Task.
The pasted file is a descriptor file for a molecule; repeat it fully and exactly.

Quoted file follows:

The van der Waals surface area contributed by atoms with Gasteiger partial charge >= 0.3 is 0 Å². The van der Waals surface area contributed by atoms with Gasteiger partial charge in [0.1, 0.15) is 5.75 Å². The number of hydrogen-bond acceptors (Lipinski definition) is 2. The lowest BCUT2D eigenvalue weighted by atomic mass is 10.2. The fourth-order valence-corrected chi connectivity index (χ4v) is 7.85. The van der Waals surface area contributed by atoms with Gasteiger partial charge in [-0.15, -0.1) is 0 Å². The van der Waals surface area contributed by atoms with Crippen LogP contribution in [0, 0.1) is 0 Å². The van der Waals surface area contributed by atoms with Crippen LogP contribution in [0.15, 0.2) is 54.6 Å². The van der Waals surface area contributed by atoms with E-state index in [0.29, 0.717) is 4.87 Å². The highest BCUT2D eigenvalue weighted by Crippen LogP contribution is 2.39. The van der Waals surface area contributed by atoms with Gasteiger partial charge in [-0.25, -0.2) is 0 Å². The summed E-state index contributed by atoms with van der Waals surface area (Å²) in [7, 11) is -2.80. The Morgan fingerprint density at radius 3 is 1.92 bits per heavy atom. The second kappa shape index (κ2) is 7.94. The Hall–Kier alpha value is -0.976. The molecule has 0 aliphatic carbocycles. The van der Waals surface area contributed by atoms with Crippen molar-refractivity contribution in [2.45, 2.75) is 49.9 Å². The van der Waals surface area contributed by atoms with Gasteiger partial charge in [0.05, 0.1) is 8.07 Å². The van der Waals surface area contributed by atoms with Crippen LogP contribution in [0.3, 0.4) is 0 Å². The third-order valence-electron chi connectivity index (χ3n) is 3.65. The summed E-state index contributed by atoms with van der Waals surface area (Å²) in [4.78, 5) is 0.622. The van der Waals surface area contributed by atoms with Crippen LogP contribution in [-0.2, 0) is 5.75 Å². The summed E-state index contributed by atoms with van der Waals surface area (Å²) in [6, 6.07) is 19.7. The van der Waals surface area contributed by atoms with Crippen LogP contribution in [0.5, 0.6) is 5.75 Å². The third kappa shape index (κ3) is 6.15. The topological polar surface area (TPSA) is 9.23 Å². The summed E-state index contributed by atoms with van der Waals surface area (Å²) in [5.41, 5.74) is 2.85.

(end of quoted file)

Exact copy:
The van der Waals surface area contributed by atoms with Gasteiger partial charge >= 0.3 is 0 Å². The van der Waals surface area contributed by atoms with Gasteiger partial charge in [0.1, 0.15) is 5.75 Å². The number of hydrogen-bond acceptors (Lipinski definition) is 2. The lowest BCUT2D eigenvalue weighted by atomic mass is 10.2. The fourth-order valence-corrected chi connectivity index (χ4v) is 7.85. The van der Waals surface area contributed by atoms with Gasteiger partial charge in [-0.15, -0.1) is 0 Å². The van der Waals surface area contributed by atoms with Crippen LogP contribution in [0, 0.1) is 0 Å². The van der Waals surface area contributed by atoms with Crippen LogP contribution in [0.15, 0.2) is 54.6 Å². The van der Waals surface area contributed by atoms with E-state index in [0.29, 0.717) is 4.87 Å². The highest BCUT2D eigenvalue weighted by Crippen LogP contribution is 2.39. The van der Waals surface area contributed by atoms with Gasteiger partial charge in [-0.25, -0.2) is 0 Å². The summed E-state index contributed by atoms with van der Waals surface area (Å²) in [7, 11) is -2.80. The Morgan fingerprint density at radius 3 is 1.92 bits per heavy atom. The second kappa shape index (κ2) is 7.94. The Hall–Kier alpha value is -0.976. The molecule has 0 aliphatic carbocycles. The van der Waals surface area contributed by atoms with Crippen molar-refractivity contribution in [2.45, 2.75) is 49.9 Å². The van der Waals surface area contributed by atoms with Gasteiger partial charge in [0.05, 0.1) is 8.07 Å². The van der Waals surface area contributed by atoms with Crippen LogP contribution in [0.3, 0.4) is 0 Å². The third-order valence-electron chi connectivity index (χ3n) is 3.65. The summed E-state index contributed by atoms with van der Waals surface area (Å²) in [4.78, 5) is 0.622. The van der Waals surface area contributed by atoms with Crippen LogP contribution in [-0.2, 0) is 5.75 Å². The summed E-state index contributed by atoms with van der Waals surface area (Å²) in [6, 6.07) is 19.7. The van der Waals surface area contributed by atoms with Crippen LogP contribution in [0.5, 0.6) is 5.75 Å². The third kappa shape index (κ3) is 6.15. The topological polar surface area (TPSA) is 9.23 Å². The summed E-state index contributed by atoms with van der Waals surface area (Å²) in [5.41, 5.74) is 2.85.